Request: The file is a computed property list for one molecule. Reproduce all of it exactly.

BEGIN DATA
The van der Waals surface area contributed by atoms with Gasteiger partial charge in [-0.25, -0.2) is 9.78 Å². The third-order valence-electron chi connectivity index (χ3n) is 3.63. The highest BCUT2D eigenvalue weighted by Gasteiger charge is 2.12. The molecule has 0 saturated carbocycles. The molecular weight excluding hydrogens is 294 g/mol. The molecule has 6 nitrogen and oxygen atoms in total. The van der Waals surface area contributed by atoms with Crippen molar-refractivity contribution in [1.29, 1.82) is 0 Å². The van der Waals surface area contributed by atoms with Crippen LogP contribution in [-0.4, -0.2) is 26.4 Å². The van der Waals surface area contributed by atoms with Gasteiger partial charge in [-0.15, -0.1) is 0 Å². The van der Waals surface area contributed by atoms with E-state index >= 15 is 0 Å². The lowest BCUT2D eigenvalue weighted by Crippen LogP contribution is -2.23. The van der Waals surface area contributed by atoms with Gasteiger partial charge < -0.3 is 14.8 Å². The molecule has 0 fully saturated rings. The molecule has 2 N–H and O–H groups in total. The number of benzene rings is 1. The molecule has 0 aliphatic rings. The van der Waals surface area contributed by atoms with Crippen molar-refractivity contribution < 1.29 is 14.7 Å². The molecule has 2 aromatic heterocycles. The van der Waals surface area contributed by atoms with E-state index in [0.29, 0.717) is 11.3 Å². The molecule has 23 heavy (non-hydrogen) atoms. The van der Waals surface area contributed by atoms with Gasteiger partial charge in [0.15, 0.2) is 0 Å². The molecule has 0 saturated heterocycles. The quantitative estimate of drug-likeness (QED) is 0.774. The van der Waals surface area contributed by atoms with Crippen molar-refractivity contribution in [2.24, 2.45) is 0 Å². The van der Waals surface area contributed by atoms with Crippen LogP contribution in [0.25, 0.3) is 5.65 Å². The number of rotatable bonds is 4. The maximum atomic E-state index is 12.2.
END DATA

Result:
The van der Waals surface area contributed by atoms with Gasteiger partial charge in [-0.25, -0.2) is 9.78 Å². The third-order valence-electron chi connectivity index (χ3n) is 3.63. The highest BCUT2D eigenvalue weighted by Gasteiger charge is 2.12. The molecule has 0 saturated carbocycles. The molecular weight excluding hydrogens is 294 g/mol. The molecule has 6 nitrogen and oxygen atoms in total. The van der Waals surface area contributed by atoms with Crippen molar-refractivity contribution in [1.29, 1.82) is 0 Å². The van der Waals surface area contributed by atoms with Crippen LogP contribution in [-0.4, -0.2) is 26.4 Å². The van der Waals surface area contributed by atoms with Gasteiger partial charge in [-0.15, -0.1) is 0 Å². The van der Waals surface area contributed by atoms with E-state index >= 15 is 0 Å². The lowest BCUT2D eigenvalue weighted by Crippen LogP contribution is -2.23. The van der Waals surface area contributed by atoms with Gasteiger partial charge < -0.3 is 14.8 Å². The molecule has 0 fully saturated rings. The molecule has 2 N–H and O–H groups in total. The number of benzene rings is 1. The molecule has 0 aliphatic rings. The van der Waals surface area contributed by atoms with Crippen molar-refractivity contribution < 1.29 is 14.7 Å². The molecule has 2 aromatic heterocycles. The van der Waals surface area contributed by atoms with E-state index in [0.29, 0.717) is 11.3 Å². The molecule has 23 heavy (non-hydrogen) atoms. The van der Waals surface area contributed by atoms with Gasteiger partial charge in [0.15, 0.2) is 0 Å². The molecule has 0 saturated heterocycles. The quantitative estimate of drug-likeness (QED) is 0.774. The van der Waals surface area contributed by atoms with Crippen molar-refractivity contribution in [2.24, 2.45) is 0 Å². The van der Waals surface area contributed by atoms with Crippen LogP contribution in [0.25, 0.3) is 5.65 Å². The number of rotatable bonds is 4. The maximum atomic E-state index is 12.2.